​​​PPDL Picture of the Week for

June 6, 2016

Orange Rust in Blackberries and   

Black Raspberries

Bruce Bordelon, Professor, Department of Horticulture and Landscape Architecture, Purdue University

Orange rust is one of the most common diseases of blackberries and black raspberries in the Midwest. It is a systemic disease that is confined to Rubus spp. (autoecious).  There are two forms, a long-cycle form that occurs on black raspberry, and a short-cycle form that occurs on blackberries. There are two causal organisms:Arthuriomyces peckiamus (the long-cycle form) andGymnoconia nitens (the short-cycle form). All varieties of black raspberry and many varieties of erect blackberries are susceptible. Red raspberries are immune to orange rust.
Symptoms: Symptoms of the disease can be seen in early spring when new primocanes emerge. Infected plants produce an abundance of spindly canes that have misshapen leaves that are often pale green or yellow. Within a few weeks of emergence, the lower leaf surfaces become covered with blister-like masses of orange aeciospores. This is the most characteristic stage of the disease. Infected plants are quite obvious with brilliant orange leaves. 
Disease cycle: Aeciospores from infected canes spread the disease to mature leaves on canes of other plants. Infected leaves develop teliospores later in the summer, which germinate to produce a basidium, which in turn produces basidiospores. The basidiospores infect buds on primocanes at the base of the plants. These infections will spread down through the canes and into the crown, eventually infecting the entire plant.  In subsequent years, new canes that emerge from infected crowns will be infected. The fungus persists in the crowns as perennial mycelium.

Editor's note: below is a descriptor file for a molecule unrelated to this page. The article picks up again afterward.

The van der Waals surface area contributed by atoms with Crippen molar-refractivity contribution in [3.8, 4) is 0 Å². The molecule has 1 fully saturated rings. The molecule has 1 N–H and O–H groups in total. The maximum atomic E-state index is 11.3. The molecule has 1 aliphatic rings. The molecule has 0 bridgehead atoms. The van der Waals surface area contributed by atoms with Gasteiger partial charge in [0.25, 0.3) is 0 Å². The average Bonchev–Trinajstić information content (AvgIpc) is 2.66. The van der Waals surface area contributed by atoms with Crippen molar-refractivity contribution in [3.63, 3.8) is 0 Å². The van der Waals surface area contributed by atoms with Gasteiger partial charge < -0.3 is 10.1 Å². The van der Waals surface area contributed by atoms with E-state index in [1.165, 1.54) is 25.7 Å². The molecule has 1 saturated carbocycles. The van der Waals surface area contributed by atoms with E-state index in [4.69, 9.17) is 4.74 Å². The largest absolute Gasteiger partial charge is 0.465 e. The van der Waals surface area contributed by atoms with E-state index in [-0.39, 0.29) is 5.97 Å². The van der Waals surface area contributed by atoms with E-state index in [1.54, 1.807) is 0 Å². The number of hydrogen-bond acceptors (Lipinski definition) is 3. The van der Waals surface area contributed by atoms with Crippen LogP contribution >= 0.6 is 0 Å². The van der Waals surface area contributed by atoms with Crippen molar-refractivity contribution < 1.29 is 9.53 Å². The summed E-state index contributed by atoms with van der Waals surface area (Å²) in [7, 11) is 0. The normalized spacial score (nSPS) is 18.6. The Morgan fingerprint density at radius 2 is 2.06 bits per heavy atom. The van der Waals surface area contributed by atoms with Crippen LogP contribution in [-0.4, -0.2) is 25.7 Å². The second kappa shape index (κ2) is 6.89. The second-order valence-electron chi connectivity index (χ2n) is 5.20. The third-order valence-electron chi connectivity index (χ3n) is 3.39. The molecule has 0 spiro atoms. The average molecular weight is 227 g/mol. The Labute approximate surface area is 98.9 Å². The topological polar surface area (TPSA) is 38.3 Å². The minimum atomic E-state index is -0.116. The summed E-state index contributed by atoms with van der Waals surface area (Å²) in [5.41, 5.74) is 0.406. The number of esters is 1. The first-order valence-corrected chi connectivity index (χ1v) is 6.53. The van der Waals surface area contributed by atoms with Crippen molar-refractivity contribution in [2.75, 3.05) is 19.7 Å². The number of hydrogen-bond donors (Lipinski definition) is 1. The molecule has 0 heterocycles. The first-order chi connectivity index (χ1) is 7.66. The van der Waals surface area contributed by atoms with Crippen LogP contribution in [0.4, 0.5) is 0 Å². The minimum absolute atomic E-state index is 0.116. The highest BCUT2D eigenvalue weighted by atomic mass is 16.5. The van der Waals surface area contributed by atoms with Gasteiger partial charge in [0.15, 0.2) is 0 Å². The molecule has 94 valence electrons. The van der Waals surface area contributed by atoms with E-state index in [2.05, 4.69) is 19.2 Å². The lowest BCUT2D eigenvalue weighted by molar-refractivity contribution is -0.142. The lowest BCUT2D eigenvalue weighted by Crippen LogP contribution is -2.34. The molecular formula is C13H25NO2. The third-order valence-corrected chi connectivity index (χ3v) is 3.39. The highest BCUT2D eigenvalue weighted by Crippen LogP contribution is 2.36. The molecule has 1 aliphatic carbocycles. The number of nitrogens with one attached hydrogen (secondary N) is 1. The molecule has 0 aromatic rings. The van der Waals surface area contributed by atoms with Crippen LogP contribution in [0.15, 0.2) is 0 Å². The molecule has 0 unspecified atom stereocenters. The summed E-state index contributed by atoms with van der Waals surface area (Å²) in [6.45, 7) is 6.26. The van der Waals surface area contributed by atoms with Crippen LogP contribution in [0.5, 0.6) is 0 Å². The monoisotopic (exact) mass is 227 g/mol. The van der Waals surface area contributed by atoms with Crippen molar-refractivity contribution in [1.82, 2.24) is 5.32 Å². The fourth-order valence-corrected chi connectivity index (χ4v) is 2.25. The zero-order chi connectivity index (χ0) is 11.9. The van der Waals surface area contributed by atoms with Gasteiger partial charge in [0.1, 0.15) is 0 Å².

Damage: Infected plants seldom die, but are very weak and do not produce quality fruit. Thus they represent a complete loss. But heavy infestation of plantings is not common. 
Management and Control: Orange rust is a systemic fungal disease. Once infected, a plant cannot be cured. Always start by planting disease free plants from a reputable nursery. Removing infected plants entirely, including the roots, is the best way to prevent spread. Remove infected plants as soon as they appear in the spring before they release spores. Eradicate infected wildRubus plants in the near vicinity of your planting. Any management practice that encourages air circulation within the canopy such as thinning canes within the row, removing floricanes immediately after harvest, weed management and proper nutrition will aid in disease control by reducing the duration of leaf wetness. The multiple cycles of infection by the various spore stages make fungicide management very difficult. While a few fungicides are registered for use, chemical control alone is impractical.  Proper management is key to controlling orange rust.

References: Compendium of Raspberry and Blackberry Diseases and Insects. 1991. Ellis, M.A., R.H. Converse, R.N. Williams, and B. Williamson, editors. APS Press

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Fig.1-Wild blackberry showing normal and infected leaves, upper and lower surface

Fig.2-Close-up of blister-like pustules on the underside of a blackberry leaf

 

Fig.3-Infected and normal wild blackberries

 

Fig.4-Black raspberry infected by orange rust, upper leaf surface

 

Fig.5-Black raspberry infected by orange rust, lower leaf surface

 
Fig.6-Thornless blackberry plant with about half the canes infected and half not infected

 

Fig.7-Orange aeciospores deposited on a mature leaf​